I’d take this to the store when doing paint selection to make sure that the overhead lighting is not messing with my perception. Or, using a color chart to match a light source, one could take it to pick woods, tile, paint, fabrics, etc… whever they might be, looking at each under the same light.
I like having these kinds of gadgets around. I use the RGB version of this to play with shadow effects and look at what happens when you fiddle with the balance. This white light version is even more interesting and often surprising, as what one thinks will happen intuitively often doesn’t at all. For instance, white and black generally aren’t. Grays are also very reactive to incident light chromaticity. I also have a small battery pack that plugs into this to operate the light anywhere for up to 10 hours without a power source.
I posted 11 images of the effect of colors on a single object on the Lumenique D21 page, for those who want to see more, as well as more detail and images of this design. It’s a compact little device, 4′W x 7″H, x 2 1/2″D, so is not too bad to carry into an office for customer presentations, or to use as an evaluator in finish selection meetings. As a light source, it could be table, wall or ceiling mounted. Another version might include an integrating function to remove color separation effects from the individual source.
More toys… can never have enough of them.
This design was created with the thought of placing a light/accent piece on a mantle, tall parsons or side table. It’s very narrow front to back, and its 20″ height is well suited to taller tables. The blades are solid copper and thermally connected to the main body, where an 800lm Bridgelux array provides enough light to add an indirect ambient contribution to the space. The Ledil 50 degree optic inside the head provides a smooth pattern, even at the edges, without color separation of striations, so placement close to a wall works well. There is a dimmer built into the base to control intensity of course.
Some designs happen for a reason, some with a specific purpose and some from an ongoing pursuit of an idea that recurs in various forms and may never be fully satisfied. This is one of those that has elements I like to toy with, but have never found the ultimate issuance of it in final working form.
The first use of the flying blades in a previous design was in the Dragonfly (image to the right) several years ago, which now function as the heat sink for three LEDs in its remodeled head. These are also of copper, but much thinner. In fact the whole structure is a bit thin and susceptible to bending if not carefully handled.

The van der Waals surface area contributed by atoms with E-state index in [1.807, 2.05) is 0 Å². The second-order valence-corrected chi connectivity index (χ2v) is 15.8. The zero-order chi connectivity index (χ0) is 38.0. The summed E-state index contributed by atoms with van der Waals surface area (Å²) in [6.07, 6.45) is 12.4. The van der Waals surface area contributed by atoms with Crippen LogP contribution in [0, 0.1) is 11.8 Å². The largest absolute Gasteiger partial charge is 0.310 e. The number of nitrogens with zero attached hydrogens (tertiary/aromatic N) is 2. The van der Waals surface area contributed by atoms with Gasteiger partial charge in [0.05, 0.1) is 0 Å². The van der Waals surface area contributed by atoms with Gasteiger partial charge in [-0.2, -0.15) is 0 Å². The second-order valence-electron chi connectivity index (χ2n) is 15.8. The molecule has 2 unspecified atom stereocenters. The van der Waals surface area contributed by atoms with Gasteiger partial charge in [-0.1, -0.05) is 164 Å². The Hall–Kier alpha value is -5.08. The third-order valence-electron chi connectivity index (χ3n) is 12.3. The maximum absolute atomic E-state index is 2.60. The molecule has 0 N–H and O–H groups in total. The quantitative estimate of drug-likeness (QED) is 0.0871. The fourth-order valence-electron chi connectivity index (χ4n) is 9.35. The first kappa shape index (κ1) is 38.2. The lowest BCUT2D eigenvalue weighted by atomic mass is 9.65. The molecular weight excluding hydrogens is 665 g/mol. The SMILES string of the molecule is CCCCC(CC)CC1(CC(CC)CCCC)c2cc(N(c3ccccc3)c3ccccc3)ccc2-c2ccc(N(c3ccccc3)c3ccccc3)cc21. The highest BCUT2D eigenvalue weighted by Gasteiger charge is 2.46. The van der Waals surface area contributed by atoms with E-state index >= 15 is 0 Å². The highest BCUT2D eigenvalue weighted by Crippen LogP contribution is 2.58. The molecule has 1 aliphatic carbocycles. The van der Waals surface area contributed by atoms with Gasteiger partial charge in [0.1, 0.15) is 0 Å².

The Design Twenty iteration of the blades element is pleasant and interesting, but still does not satisfy whatever it is that causes me to come back to the detail. I’ll likely have to come back to this again at some point.
In the meantime, this version is far more robust and considerably higher in light output, so does represent steps forward, which is often as important as any other result.
More at Lumenique
I have had a few ask what the process is for the designs presented in the 52 in 52 project. Well, you asked for it, so here it is. I will keep this very brief so as not to bore anyone with details that are irrelevant. If you need more, email me and I’ll share what I can. The process is decidedly abbreviated in order to facilitate the pace of development within the time available outside completing customer work. This does not mean I short cut or bypass good design practice, it just means I go at this with a very lean process, where any and all work that can be set aside, well, is.
First and foremost, every product starts in 3D CAD. I use Rhino 4.0 with several apps added in for rendering and other functions, but the core program is where I live. Every design goes through a fairly quick progression of design iterations. Often the end result is an order of magnitude from the original thought, other times the iterations are primarily in detailing to make the design real. I may not draw every single component in precise detail. I have stored blocks for drivers, most LEDs, reflectors, switches, connectors, etc… Some are crude volume blocks with little or no detail to simplify the process and to establish the space around the part necessary. Other components, like LED arrays, might be more completely detailed and tightly dimensioned, as these tend to land in places where alignment tolerances are tight.
From the raw drawing files, I extract the dimensions I need to make the parts within the design itself. If the parts is going to be produced in plastic from prototype equipment, I generally won’t bother dimensioning them, as the machine does not require it.